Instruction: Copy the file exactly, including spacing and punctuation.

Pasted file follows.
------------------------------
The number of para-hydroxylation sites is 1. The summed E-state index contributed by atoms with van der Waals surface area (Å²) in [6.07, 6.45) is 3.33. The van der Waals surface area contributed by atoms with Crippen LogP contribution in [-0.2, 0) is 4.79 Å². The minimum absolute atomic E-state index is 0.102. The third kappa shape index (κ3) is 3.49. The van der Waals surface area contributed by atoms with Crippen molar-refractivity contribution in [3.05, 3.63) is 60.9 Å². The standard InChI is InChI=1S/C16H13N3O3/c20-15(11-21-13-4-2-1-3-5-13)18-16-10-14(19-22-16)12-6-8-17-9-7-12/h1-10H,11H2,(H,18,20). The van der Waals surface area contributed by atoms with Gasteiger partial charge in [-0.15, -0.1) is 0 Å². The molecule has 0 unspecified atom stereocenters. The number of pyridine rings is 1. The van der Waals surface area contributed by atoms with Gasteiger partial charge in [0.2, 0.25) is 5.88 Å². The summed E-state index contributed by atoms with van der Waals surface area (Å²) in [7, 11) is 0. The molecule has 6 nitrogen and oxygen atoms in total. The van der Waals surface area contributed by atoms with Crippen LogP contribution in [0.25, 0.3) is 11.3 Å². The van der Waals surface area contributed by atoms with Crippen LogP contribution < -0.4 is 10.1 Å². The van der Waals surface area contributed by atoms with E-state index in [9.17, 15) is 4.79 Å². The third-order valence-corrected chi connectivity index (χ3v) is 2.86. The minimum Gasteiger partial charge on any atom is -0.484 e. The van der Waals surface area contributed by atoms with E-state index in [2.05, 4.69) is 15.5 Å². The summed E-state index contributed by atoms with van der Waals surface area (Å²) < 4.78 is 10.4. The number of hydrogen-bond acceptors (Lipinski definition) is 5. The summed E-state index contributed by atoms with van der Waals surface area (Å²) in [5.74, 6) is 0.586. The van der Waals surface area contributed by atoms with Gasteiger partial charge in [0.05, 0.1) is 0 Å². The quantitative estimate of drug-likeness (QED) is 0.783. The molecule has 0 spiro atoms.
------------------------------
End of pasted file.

The number of para-hydroxylation sites is 1. The summed E-state index contributed by atoms with van der Waals surface area (Å²) in [6.07, 6.45) is 3.33. The van der Waals surface area contributed by atoms with Crippen LogP contribution in [-0.2, 0) is 4.79 Å². The minimum absolute atomic E-state index is 0.102. The third kappa shape index (κ3) is 3.49. The van der Waals surface area contributed by atoms with Crippen molar-refractivity contribution in [3.05, 3.63) is 60.9 Å². The standard InChI is InChI=1S/C16H13N3O3/c20-15(11-21-13-4-2-1-3-5-13)18-16-10-14(19-22-16)12-6-8-17-9-7-12/h1-10H,11H2,(H,18,20). The van der Waals surface area contributed by atoms with Gasteiger partial charge in [-0.15, -0.1) is 0 Å². The molecule has 0 unspecified atom stereocenters. The number of pyridine rings is 1. The van der Waals surface area contributed by atoms with Gasteiger partial charge in [0.2, 0.25) is 5.88 Å². The summed E-state index contributed by atoms with van der Waals surface area (Å²) in [7, 11) is 0. The molecule has 6 nitrogen and oxygen atoms in total. The van der Waals surface area contributed by atoms with Crippen LogP contribution in [0.25, 0.3) is 11.3 Å². The van der Waals surface area contributed by atoms with Crippen LogP contribution < -0.4 is 10.1 Å². The van der Waals surface area contributed by atoms with E-state index in [9.17, 15) is 4.79 Å². The third-order valence-corrected chi connectivity index (χ3v) is 2.86. The minimum Gasteiger partial charge on any atom is -0.484 e. The van der Waals surface area contributed by atoms with E-state index in [2.05, 4.69) is 15.5 Å². The summed E-state index contributed by atoms with van der Waals surface area (Å²) < 4.78 is 10.4. The number of hydrogen-bond acceptors (Lipinski definition) is 5. The summed E-state index contributed by atoms with van der Waals surface area (Å²) in [5.74, 6) is 0.586. The van der Waals surface area contributed by atoms with Gasteiger partial charge in [0.05, 0.1) is 0 Å². The quantitative estimate of drug-likeness (QED) is 0.783. The molecule has 0 spiro atoms.